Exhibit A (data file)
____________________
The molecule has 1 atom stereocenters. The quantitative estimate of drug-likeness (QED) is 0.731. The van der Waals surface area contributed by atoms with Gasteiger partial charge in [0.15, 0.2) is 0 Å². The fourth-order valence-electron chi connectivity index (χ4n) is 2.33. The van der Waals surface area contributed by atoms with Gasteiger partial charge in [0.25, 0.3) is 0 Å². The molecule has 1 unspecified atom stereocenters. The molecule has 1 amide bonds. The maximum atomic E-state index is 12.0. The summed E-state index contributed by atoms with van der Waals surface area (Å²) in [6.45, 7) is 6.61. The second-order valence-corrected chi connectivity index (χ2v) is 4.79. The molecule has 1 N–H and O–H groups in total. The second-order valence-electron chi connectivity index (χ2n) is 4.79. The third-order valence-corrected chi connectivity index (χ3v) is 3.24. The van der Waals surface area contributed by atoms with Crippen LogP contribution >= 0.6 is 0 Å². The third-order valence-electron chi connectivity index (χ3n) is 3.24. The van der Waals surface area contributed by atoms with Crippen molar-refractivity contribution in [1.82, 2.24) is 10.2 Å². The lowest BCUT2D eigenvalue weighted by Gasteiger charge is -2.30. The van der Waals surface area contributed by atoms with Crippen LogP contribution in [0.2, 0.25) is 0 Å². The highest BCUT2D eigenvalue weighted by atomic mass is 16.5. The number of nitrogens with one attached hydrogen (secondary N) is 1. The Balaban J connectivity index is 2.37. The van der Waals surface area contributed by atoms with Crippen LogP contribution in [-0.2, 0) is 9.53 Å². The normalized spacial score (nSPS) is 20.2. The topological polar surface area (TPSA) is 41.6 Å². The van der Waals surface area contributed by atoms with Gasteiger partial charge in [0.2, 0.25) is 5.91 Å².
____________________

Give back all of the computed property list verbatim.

The molecule has 1 atom stereocenters. The quantitative estimate of drug-likeness (QED) is 0.731. The van der Waals surface area contributed by atoms with Gasteiger partial charge in [0.15, 0.2) is 0 Å². The fourth-order valence-electron chi connectivity index (χ4n) is 2.33. The van der Waals surface area contributed by atoms with Gasteiger partial charge in [0.25, 0.3) is 0 Å². The molecule has 1 unspecified atom stereocenters. The molecule has 1 amide bonds. The maximum atomic E-state index is 12.0. The summed E-state index contributed by atoms with van der Waals surface area (Å²) in [6.45, 7) is 6.61. The second-order valence-corrected chi connectivity index (χ2v) is 4.79. The molecule has 1 N–H and O–H groups in total. The second-order valence-electron chi connectivity index (χ2n) is 4.79. The third-order valence-corrected chi connectivity index (χ3v) is 3.24. The van der Waals surface area contributed by atoms with Crippen LogP contribution >= 0.6 is 0 Å². The third-order valence-electron chi connectivity index (χ3n) is 3.24. The van der Waals surface area contributed by atoms with Crippen molar-refractivity contribution in [1.82, 2.24) is 10.2 Å². The lowest BCUT2D eigenvalue weighted by Gasteiger charge is -2.30. The van der Waals surface area contributed by atoms with Crippen LogP contribution in [0.2, 0.25) is 0 Å². The highest BCUT2D eigenvalue weighted by atomic mass is 16.5. The number of nitrogens with one attached hydrogen (secondary N) is 1. The Balaban J connectivity index is 2.37. The van der Waals surface area contributed by atoms with Crippen LogP contribution in [-0.2, 0) is 9.53 Å². The normalized spacial score (nSPS) is 20.2. The topological polar surface area (TPSA) is 41.6 Å². The van der Waals surface area contributed by atoms with Gasteiger partial charge in [0.2, 0.25) is 5.91 Å².